A Profile of Freeman Rowe

While taking the Biology of Mushroom class at Lane Community College (LCC) in 2018, Sioux Sternath heard a few stories that indicated there was a relationship between the class she was taking, the Mount Pisgah Arboretum Mushroom Festival, and the Cascade Mycological Society. She decided she wanted to learn more. So she asked her class instructor, Susie Holmes, what steps she should take. Ms. Holmes answer was to talk to the person at the center of it all – Freeman Rowe. Below is the result of an interview Sioux had with Freeman Rowe.

Freeman Rowe- Eugene’s own Mushroom Guru

At 88 years old Freeman Rowe still remembers his first foraging experiences as a youth. He grew up in Hillsboro in northern Oregon during a time where living off the land was part of life. He has fond memories of taking his mother’s strainer down to a little creek not far from his home to see what he could find or catch. She was none too pleased about his use of her strainer, however, no bigger prize, as he put it, could make his mother happier than him coming home with a fresh caught fish and her favorite pink bottom mushrooms, picked in the nearby meadow, for dinner.

Upon graduation from Hillsboro High in 1948, he was awarded a scholarship to nearby Pacific University in Forest Grove where he went on to study biology and botany. He also was awarded a Natural Science Foundation Grant that allowed him to study at the University of Oregon (UO), here in Eugene as well as Oregon State University (then Oregon State College) in Corvallis. He did have a few years intermission, when he joined the US Army in 1951 and was stationed in Germany.

Freeman first met Rhoda Love while enrolled in a botany class together at the UO. He recalls how stringently old school their European professor was. Love had previously been studying mycology (mushroom biology) at the University of Washington and kept phenomenal notes that were of considerable use to Rowe as he began to delve more deeply into the amazing world of fungi.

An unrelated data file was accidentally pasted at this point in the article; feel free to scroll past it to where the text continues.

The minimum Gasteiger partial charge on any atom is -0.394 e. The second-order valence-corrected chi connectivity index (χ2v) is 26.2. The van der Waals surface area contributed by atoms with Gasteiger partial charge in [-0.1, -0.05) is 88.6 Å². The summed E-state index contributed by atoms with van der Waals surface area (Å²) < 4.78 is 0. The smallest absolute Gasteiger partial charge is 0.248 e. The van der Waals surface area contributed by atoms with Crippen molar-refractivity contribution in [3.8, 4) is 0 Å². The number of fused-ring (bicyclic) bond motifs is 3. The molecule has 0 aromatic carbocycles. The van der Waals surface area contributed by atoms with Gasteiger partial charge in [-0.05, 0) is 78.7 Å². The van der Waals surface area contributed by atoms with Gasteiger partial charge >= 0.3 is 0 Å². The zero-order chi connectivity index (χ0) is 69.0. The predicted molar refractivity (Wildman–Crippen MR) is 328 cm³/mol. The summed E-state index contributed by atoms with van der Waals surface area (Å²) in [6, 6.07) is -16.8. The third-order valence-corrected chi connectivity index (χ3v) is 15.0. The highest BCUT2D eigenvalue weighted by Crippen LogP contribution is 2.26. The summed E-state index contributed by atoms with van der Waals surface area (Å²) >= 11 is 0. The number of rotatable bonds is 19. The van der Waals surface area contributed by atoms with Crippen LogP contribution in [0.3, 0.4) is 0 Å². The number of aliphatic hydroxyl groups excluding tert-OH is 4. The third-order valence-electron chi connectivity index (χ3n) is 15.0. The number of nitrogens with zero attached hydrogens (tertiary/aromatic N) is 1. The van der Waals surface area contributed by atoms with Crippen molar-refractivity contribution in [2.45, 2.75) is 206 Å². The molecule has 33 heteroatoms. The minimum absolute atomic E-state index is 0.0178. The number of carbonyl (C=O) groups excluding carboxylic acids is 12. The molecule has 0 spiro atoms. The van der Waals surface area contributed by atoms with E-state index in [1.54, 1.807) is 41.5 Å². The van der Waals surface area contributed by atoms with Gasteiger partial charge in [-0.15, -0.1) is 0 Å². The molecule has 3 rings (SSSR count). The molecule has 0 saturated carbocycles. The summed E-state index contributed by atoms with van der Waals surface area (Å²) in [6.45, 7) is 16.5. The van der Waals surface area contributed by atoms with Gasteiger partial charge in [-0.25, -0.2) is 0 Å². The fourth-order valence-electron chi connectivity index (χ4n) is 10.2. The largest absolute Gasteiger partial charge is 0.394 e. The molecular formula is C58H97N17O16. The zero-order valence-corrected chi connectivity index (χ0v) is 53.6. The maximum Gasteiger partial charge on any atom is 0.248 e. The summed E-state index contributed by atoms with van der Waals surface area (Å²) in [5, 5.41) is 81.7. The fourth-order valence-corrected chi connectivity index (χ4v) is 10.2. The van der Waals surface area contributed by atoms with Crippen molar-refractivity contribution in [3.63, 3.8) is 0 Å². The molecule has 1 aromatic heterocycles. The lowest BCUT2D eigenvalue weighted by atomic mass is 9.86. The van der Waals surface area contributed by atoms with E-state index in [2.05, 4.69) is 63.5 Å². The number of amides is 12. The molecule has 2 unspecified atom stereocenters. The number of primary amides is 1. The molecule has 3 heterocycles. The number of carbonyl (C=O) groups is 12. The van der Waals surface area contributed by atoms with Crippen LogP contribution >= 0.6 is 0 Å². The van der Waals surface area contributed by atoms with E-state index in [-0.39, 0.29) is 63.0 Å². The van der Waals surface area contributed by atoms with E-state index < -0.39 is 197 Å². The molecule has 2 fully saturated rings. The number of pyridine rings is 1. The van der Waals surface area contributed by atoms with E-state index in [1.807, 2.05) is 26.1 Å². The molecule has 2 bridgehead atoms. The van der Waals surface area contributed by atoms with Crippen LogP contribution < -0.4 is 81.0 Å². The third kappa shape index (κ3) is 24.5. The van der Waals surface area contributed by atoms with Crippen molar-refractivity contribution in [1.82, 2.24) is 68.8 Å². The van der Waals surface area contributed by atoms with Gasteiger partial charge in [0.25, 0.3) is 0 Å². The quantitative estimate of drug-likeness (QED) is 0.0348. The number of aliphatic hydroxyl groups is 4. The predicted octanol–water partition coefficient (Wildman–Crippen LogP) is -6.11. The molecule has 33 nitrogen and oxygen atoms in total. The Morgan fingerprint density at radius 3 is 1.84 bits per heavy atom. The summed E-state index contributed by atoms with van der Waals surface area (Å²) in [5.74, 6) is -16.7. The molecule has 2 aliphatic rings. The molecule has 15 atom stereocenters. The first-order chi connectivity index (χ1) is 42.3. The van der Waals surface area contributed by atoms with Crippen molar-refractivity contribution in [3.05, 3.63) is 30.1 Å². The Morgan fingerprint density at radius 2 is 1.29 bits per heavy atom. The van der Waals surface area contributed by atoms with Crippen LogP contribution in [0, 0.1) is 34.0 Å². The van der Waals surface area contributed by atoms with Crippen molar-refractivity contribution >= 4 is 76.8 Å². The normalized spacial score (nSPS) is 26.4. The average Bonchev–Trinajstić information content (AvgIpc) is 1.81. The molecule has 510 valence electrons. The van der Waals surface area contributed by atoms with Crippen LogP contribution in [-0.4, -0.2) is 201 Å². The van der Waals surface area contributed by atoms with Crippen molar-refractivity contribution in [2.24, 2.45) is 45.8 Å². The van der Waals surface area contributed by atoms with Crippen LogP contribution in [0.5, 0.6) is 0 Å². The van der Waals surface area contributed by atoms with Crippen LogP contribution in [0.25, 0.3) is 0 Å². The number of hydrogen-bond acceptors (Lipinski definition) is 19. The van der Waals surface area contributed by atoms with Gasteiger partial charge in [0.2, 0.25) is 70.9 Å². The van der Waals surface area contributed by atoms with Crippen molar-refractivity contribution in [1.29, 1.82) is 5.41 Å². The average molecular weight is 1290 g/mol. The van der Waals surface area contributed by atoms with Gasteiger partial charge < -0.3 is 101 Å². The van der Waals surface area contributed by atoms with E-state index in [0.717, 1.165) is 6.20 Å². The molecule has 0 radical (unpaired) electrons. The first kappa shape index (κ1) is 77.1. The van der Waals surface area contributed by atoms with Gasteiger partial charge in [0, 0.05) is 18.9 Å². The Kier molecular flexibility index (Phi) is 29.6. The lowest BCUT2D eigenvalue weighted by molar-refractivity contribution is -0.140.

He delighted in his first teaching position about six miles from the coast, in Lincoln County at Toledo Jr. High school, where coastal access and interesting marine life would add to his biological studies. He remained there for about ten years, when hired by Lane Community College (LCC) in 1968 as Associate Professor of Biology. It wasn’t until the 70’s new innovative teaching methods promoting classes that were relative to students’ lives, that Rowe along with colleague Tom Wayne developed biology emphasis courses creating such classes as, field botany, wildflowers of Oregon and mushroom biology among others. All of these popular courses continue to be offered today.

According to Rowe the Wildflower Festival was actually the predecessor to the mushroom festival. He and Love were involved with the Mount Pisgah Arboretum (MPA) which was in financial trouble so they decided to hold a wildflower festival to raise money. He claims the Flower Festival was actually Loves brainchild, grossing enough money to keep the caretaker on until winter. That’s when Rowe decided to have a mushroom festival, as well in the fall; unexpectedly it was an even bigger success.

Rowe witnessed mushroom clubs start up and die off as people came and went along with their enthusiasm. He wanted to form a group that had the strength and commitment to continue on long after he was gone. So, as he was retiring, he encouraged his students to form the Cascade Mycological Society. Now, after 40 years of mushroom biology classes Eugene has fostered quite a large and committed community of people who appreciate our local fungi.

Although Rowe retired from his full-time teaching position in 1988, he continued on at LCC part time teaching mushroom biology until 1998. He was than temporarily replaced a few times by different local mycologist such as his former student Marcia Peeters; another committed and influential person in the development of the Mount Pisgah Arboretum Mushroom Festival.